Saul Loeb/AFP/Getty Images(HANOI, Vietnam) — Beyond denuclearization and a transformation of relations on the Korean peninsula, President Donald Trump after his summit with North Korean leader Kim Jong-Un may be hoping for the Nobel Peace Prize.
An hour before President Trump was set to meet with Kim for a second time, NBA veteran Dennis Rodman released a public letter to the president characterizing himself as "your Ambassador of Goodwill to North Korea."
The former NBA star, who is friends with Kim, said the North Korean leader and Trump are "on the cusp of a big, beautiful deal. One that would make you [Trump] the front runner for a Nobel Peace Prize without question."
In the Rose Garden at the White House weeks before his trip to Hanoi, Trump suggested that Japanese Prime Minister Shinzo Abe nominated him for the Nobel Peace Prize.
“I have a very good relationship with Kim Jong-un and I've done a job,” Trump said then paused. “In fact, I think I can say this, Prime Minister Abe of Japan gave me the most beautiful copy of a letter that he sent to the people who give out a thing called the Nobel Prize. He said ‘I have nominated you or respectfully on behalf of Japan, I am asking them to give you the Nobel Peace Prize.’ I said thank you.”
“Prime Minister Abe gave me – I mean it's the most beautiful five letter, five-page letter. Nobel Prize, he sent it to them. Do you know why? Because he had rocket ships and he had missiles flying over Japan and they had alarms going off you aw that,” Trump said. “Now all of a sudden they feel good, they feel safe. I did that and it was a very tough dialogue at the beginning, fire and fury, total annihilation. My button is bigger than yours and my button works. Remember that? You don't remember that and people said Trump is crazy and you know what it ended up being? A very good relationship.”
The statement set off a flurry of questions in Tokyo for Abe, but the prime minister, who has a close diplomatic relationship with Trump and has even golfed with him in Florida, demurred.
"Regarding the Nobel Peace Prize, the Nobel Committee stipulates that it will not disclose the names of nominators and the nominees for 50 years. Hence I refrain from commenting, based on this policy," Abe said.
Japanese newspaper Asahi Shimbun reported Abe wrote a letter of recommendation for Trump to receive the prize, but it was after the U.S. government "informally" made the request.
The White House did not offer comment.
It is unclear whether South Korean president Moon Jae-In, who publicly endorsed Trump for the prize, also submitted a nomination ahead of the summit. The deadline for nominations, which will be announced on October 11, were due January 31.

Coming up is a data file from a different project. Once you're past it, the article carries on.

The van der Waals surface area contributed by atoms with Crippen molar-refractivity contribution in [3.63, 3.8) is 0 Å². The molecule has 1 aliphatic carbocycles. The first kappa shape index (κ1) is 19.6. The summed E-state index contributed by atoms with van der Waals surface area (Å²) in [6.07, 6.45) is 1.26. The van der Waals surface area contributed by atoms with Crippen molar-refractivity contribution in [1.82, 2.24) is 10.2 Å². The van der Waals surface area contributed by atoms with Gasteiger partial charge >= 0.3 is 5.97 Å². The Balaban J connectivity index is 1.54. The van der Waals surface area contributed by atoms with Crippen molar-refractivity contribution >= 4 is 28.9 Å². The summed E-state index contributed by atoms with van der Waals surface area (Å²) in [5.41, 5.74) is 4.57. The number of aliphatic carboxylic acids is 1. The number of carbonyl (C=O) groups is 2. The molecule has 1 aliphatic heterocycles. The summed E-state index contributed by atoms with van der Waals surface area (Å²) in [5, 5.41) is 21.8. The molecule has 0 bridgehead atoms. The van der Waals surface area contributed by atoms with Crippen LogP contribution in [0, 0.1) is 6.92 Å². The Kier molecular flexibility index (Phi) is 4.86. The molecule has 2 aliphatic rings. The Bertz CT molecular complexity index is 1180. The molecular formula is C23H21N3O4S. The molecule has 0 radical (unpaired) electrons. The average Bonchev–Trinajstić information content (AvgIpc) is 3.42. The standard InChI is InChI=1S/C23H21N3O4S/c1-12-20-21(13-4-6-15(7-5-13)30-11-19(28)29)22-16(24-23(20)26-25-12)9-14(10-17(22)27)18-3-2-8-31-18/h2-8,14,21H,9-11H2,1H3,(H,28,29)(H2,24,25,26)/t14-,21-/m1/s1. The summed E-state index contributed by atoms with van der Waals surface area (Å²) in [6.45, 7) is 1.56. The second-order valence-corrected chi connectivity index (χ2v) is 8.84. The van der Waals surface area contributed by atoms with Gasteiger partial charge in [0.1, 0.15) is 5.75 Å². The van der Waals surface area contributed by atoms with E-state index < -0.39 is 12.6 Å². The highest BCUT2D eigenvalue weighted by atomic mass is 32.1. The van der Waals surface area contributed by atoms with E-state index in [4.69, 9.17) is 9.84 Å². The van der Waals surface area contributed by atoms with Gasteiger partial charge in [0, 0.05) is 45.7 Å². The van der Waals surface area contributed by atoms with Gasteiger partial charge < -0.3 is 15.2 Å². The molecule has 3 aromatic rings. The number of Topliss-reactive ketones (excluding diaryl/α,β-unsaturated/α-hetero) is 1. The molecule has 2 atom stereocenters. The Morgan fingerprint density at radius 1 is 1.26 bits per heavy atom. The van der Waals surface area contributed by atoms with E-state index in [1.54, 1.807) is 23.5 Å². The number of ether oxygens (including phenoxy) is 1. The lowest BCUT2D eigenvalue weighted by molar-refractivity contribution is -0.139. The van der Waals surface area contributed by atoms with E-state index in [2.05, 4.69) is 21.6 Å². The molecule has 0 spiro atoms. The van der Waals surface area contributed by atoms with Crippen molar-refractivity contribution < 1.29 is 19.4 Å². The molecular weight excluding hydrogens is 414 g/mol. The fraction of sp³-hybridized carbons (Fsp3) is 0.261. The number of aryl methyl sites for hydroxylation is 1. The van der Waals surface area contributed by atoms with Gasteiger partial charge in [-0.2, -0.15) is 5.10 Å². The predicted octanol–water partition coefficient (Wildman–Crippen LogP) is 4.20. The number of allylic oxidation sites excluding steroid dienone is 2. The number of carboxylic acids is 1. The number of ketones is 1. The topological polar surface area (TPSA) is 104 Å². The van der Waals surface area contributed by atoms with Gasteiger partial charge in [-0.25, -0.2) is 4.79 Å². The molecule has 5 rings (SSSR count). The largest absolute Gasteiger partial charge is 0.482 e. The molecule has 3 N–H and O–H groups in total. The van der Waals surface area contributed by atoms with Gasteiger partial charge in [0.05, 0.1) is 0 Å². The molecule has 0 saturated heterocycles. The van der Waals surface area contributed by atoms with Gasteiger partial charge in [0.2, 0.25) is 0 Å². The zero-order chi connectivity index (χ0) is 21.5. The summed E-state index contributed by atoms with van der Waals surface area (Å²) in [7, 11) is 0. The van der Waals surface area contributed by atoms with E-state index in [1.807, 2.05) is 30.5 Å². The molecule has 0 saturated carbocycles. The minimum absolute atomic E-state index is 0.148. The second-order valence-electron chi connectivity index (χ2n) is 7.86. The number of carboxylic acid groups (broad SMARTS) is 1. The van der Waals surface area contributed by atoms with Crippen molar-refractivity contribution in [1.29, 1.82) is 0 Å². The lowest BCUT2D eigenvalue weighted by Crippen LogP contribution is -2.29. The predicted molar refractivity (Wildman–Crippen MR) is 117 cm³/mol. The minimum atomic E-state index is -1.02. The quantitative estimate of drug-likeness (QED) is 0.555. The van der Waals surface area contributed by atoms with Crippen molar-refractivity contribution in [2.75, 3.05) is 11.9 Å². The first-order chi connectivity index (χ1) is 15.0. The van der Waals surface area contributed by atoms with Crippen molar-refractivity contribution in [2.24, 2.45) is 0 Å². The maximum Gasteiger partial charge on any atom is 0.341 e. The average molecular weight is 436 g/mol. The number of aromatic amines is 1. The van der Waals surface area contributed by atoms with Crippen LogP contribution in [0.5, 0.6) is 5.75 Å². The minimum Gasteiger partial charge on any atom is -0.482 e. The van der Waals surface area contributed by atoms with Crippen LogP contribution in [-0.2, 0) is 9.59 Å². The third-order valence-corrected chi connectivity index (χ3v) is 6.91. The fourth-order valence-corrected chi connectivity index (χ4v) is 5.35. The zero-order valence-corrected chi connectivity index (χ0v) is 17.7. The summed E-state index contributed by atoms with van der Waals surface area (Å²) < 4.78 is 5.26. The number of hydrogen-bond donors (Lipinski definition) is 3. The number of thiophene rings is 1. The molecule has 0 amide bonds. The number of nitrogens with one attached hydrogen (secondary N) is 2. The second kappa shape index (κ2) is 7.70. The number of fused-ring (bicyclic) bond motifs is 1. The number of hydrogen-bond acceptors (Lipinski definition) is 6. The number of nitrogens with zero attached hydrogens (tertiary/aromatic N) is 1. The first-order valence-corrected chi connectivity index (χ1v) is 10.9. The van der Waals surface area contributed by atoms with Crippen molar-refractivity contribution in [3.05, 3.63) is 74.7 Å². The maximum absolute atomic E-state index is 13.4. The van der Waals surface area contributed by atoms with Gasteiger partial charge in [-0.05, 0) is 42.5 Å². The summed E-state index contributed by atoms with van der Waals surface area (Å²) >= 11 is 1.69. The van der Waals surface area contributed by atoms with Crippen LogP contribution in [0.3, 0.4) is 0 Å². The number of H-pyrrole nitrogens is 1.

Two Norweigan lawmakers Per-Willy Amundsen and Christian Tybring-Gjedde say they made a submission following June’s Singapore summit.
It’s not just the president who is playing up the possibility of a Nobel Prize. North Korean state media has been pushing propaganda across the hermetic communist state that Kim Jong-Un is a frontrunner to win, according to Radio Free Asia.
“Authorities began distributing ‘educational materials for the greatness of our highest leader.’ [Within those materials] is a lot of propaganda about the Nobel prize,” an official told Radio Free Asia.
“The authorities claim that the world has our Supreme Leader as a potential winner, but they don’t really talk much about who Nobel was, how the prize was founded and what the criteria are for winning the prize,” the official said.
The president has publicly mused about the Nobel Peace Prize before and frequently knocked President Barack Obama for his win in 2009.
“They gave it to Obama; he didn't even know what he got it for. He was there for about 15 seconds and he got the Nobel Prize, he said what did I get it for? With me, I probably will never get it,” Trump said.
Trump credits his unusual diplomatic skills and tough dialogue for breaking through to the young, reclusive Communist dictator.
With the backdrop of Vietnam for the Trump-Kim summit, the potential for the Nobel Peace Prize carries historic weight. Henry Kissinger and Le Duc Tho shared the award in 1973 for negotiating the Vietnam cease-fire – but it didn’t last long. The award was met by international outcry and Tho declined to accept the award until “peace is truly established.”
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